At its core, every business should have the desire to broaden its reach to prospective clients. In order to achieve this, businesses should have a strong online presence that will appeal to their target audience. Although there are a number of ways to create a buzz around your business, the most cost-effective way is through Search Engine Optimisation (aka SEO). SEO is a multi dimensional technique and process that helps to get your business found online and pushed further up the Search Engine Results Pages (SERPS).
In layman’s terms, SEO is a way in which you can tweak your online content to appeal to search engines so that they can recommend you and your content to your target audience.
Let’s look at two influential aspects of strong SEO:
The foundations of SEO lie in keywords. What are keywords? When someone searches for anything on a search engine, the words they enter are keywords. The keywords are checked against all the content out there on the internet and the web pages are brought back in the results in order of relevancy.
When it comes to keywords, there are two types:
Short Tail – Short Tail Keywords are the broad (typically) one word searches like Pizza. Because of the broad nature of the search, this could return anything from pizza restaurants and takeaways to recipes for making pizza’s utensils and anything in between. See, Search Engines will return any and all mention of pizza and compile them into a list. That means that if your newbie pizza store has been trading for just a month, you will probably end up on page 20+, with no change of being found.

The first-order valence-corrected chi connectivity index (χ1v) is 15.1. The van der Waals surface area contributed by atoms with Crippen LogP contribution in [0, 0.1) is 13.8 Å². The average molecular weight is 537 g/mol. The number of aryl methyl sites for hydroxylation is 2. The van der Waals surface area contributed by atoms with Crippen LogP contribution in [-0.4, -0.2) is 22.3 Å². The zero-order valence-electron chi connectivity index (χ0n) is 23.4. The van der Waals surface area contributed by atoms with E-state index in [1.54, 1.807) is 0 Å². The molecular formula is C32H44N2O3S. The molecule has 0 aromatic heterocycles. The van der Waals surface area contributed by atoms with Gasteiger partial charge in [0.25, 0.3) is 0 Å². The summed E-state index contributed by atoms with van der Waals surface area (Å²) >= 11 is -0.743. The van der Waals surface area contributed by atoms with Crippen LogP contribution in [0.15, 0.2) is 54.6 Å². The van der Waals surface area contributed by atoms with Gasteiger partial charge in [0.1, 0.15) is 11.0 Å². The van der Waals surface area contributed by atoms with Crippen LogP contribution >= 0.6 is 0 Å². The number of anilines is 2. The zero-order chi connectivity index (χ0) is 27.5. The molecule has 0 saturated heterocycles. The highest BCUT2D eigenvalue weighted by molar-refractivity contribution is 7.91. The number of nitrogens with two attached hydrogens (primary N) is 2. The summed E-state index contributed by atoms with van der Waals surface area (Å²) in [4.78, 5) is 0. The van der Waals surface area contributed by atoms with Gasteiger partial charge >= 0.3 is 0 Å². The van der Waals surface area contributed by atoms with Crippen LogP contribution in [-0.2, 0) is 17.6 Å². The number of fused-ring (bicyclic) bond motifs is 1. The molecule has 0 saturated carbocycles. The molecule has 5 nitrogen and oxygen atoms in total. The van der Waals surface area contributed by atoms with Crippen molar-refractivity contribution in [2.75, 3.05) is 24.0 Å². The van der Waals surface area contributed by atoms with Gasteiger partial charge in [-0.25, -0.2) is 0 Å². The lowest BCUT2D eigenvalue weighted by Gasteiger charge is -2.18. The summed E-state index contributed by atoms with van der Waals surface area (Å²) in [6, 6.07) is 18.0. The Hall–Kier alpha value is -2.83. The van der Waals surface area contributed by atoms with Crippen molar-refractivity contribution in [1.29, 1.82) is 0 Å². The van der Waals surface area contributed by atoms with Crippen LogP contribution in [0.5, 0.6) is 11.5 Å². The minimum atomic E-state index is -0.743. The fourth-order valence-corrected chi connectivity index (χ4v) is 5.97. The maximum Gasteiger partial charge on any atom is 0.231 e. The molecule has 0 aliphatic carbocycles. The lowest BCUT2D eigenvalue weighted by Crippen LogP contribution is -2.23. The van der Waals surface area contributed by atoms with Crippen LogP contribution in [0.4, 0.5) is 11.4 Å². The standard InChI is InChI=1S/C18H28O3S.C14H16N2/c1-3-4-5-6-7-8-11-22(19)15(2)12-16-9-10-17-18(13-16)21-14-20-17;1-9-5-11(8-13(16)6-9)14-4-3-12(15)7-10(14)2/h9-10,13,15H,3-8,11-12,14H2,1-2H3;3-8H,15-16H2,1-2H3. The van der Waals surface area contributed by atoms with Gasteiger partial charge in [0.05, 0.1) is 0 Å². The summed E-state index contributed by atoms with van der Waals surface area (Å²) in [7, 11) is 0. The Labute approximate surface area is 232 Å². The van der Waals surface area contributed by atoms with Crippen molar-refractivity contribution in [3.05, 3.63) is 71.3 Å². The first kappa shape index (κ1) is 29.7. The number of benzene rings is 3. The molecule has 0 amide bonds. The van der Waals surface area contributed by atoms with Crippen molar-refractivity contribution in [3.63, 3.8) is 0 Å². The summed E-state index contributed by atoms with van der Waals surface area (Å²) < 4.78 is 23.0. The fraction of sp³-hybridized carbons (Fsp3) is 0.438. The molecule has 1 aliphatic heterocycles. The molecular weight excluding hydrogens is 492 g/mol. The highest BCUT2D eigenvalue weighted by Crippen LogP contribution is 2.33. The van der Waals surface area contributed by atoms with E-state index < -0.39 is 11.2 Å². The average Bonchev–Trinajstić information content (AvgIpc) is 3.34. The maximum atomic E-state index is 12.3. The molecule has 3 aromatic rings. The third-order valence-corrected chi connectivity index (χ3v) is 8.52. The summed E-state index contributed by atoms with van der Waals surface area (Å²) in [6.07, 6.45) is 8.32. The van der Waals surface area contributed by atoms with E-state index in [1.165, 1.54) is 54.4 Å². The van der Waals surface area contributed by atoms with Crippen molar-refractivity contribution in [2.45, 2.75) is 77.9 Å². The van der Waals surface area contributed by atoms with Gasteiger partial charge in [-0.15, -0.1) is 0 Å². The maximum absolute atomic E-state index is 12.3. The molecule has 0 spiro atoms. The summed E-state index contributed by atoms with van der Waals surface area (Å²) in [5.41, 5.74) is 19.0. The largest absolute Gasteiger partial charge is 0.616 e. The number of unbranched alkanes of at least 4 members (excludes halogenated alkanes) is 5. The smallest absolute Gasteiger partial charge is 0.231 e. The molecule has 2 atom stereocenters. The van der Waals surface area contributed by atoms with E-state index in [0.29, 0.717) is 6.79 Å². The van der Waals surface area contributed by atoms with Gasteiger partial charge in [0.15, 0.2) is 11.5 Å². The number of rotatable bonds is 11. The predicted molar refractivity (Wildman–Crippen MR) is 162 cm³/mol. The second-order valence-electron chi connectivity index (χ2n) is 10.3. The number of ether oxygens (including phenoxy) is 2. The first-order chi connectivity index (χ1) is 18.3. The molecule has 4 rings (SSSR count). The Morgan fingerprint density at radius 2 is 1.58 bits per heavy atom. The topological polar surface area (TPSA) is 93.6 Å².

Long Tail – Long Tail Keywords are, well, longer. They are more detailed searches that help narrow down results for users looking for a specific thing. In eCommerce sense these are the customers you are searching for because they know exactly what they want. In the pizza example, your newbie pizza store will have far more opportunities to rank highly for Long Tail Keywords like “Pizza Shop in (your town/city)”.
You have all your ducks in a row with your keyword targets, but can you pass the relevancy test that the big search engines put in front of you. Wouldn’t it be great to rinse and repeat the same articles, word for word and see your ranking sky rocket? It would, but you would also be struggling to find anything relative if you needed to find something.
Search engines are wise to the old rinse and repeaters, they analyse the content on a page to judge whether it is fresh, relevant and brings anything to the table. Back to the pizza example, Search Engines ask themselves, if I was Joe Blogs looking for a pizza shop in Timbuktu, would Tony’s Pizza’s in Timbuktu be better or worse than Luigi’s Pizza’s in Bristol?
It’s not just the relevancy you need to worry about. Content is judged upon its ability to engage readers, if your content isn’t interesting and able to capture the imagination, there is very little chance that you will get anywhere near the top of the SERP’s